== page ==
paid salary. He went through all of England and many different countries
and looked at all the jails. He was a penal reformer. He noticed that
most of the jails were in awful conditions.
- Father of parole. He came up with indeterminate sentence
called Cherry Hill (Philly). Each inmate had a big cell with a skyline.
They were in solitary confinement but they had nice toilets and a dog
run so he could go out and get fresh air. They could only go out one at a
time. They only saw the guards, doctors and preachers and they
literally never saw another prisoner. Your job was to concentrate on
"In contemporary society, the way we view criminals was vastly shaped
by the Puritans." It is also impossible to pay your debt to society with
the branding method. The puritans thought that once you were branded,
you were beyond redemption. The Puritans had 12 hour sermons on Sundays.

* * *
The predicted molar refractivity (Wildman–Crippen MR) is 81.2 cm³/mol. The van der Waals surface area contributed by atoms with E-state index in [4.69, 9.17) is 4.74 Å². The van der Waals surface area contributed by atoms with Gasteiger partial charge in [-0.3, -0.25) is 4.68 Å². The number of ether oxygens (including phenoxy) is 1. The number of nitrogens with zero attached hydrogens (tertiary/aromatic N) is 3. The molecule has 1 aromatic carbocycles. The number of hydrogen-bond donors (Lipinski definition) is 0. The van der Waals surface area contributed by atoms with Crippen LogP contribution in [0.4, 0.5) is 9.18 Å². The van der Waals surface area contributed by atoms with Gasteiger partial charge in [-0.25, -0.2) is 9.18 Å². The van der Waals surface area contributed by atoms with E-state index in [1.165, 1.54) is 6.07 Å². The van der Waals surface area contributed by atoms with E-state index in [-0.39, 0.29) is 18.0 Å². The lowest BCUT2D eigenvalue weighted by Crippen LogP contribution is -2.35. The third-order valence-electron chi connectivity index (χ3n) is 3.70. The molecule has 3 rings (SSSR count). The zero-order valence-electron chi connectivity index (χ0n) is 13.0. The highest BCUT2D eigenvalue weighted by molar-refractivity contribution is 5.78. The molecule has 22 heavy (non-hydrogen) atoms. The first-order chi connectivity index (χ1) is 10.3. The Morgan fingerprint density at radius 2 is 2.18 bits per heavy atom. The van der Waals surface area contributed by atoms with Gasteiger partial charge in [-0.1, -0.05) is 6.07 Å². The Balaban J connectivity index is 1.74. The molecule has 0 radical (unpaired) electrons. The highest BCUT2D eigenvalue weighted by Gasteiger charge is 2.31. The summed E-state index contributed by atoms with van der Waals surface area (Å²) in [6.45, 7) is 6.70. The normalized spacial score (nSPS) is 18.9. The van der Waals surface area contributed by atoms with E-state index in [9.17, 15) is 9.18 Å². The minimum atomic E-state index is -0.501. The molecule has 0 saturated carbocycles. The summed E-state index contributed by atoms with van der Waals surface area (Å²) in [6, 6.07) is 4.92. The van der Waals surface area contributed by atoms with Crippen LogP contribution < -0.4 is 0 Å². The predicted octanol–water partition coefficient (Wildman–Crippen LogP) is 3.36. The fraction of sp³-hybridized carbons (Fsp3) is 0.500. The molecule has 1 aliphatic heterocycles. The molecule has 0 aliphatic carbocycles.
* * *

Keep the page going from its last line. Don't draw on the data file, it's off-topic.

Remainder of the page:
they started developing jails, and used them as punishment, they
wouldn't provide food or blankets or anything. Your family had to
provide that stuff for you. People usually starved to death or they sold
their clothes for food so they usually died naked.
- TB. Bacterial infection
was underground and cold all the time and the inmates slept in the
mineshafts. Jailors went on strike because of the horrendous conditions.
Walnut Street Jail was in PA was opened in 1773, was the initially a
jail but then expanded to a prison.
would go to the big city. When arrested, they would strip you naked and
tie your hands with a rope and tie that end to a wagon and would whip
you in front of the whole town.
- Elam Lynds
They could only have bibles in their cells. It was the first experiment with solitary confinement. The inmates were in small cramped cells and most of them committed suicide. It makes them go "stir crazy." He kept them out working in crews during the day but they can't speak to each other...that would keep them from going crazy. He said they can get more done working in crews.
- Making sure everything is going good with staff equally as caring about the inmates.
hung and then the body is put in water. They then put the body in
gibbets to decompose and then put them lined up on the streets as a
- Academic/vocational training, religion, and military drill
- Money trouble
- Lynds, a Puritan ancestor
- Because they believed that the spirits of inmates were inside the animals.
- Common law - England
Civil law - Rome
- Evil eye
- Roman Catholic Church